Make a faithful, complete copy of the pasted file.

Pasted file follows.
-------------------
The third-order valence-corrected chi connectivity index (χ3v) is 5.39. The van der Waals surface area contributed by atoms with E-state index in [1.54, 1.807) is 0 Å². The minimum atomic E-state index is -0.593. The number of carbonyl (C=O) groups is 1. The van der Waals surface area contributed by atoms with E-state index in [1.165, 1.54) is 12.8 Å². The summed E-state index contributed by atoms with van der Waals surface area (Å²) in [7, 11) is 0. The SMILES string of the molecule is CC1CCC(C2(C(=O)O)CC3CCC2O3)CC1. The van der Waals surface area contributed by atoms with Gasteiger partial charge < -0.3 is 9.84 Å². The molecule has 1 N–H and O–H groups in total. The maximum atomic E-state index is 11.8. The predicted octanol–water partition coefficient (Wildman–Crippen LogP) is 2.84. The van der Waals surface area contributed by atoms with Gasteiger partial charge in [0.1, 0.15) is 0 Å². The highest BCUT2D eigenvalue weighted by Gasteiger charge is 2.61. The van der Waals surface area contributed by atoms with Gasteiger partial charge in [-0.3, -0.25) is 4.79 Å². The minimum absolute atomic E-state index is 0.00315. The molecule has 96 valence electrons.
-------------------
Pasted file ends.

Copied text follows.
The third-order valence-corrected chi connectivity index (χ3v) is 5.39. The van der Waals surface area contributed by atoms with E-state index in [1.54, 1.807) is 0 Å². The minimum atomic E-state index is -0.593. The number of carbonyl (C=O) groups is 1. The van der Waals surface area contributed by atoms with E-state index in [1.165, 1.54) is 12.8 Å². The summed E-state index contributed by atoms with van der Waals surface area (Å²) in [7, 11) is 0. The SMILES string of the molecule is CC1CCC(C2(C(=O)O)CC3CCC2O3)CC1. The van der Waals surface area contributed by atoms with Gasteiger partial charge < -0.3 is 9.84 Å². The molecule has 1 N–H and O–H groups in total. The maximum atomic E-state index is 11.8. The predicted octanol–water partition coefficient (Wildman–Crippen LogP) is 2.84. The van der Waals surface area contributed by atoms with Gasteiger partial charge in [0.1, 0.15) is 0 Å². The highest BCUT2D eigenvalue weighted by Gasteiger charge is 2.61. The van der Waals surface area contributed by atoms with Gasteiger partial charge in [-0.3, -0.25) is 4.79 Å². The minimum absolute atomic E-state index is 0.00315. The molecule has 96 valence electrons.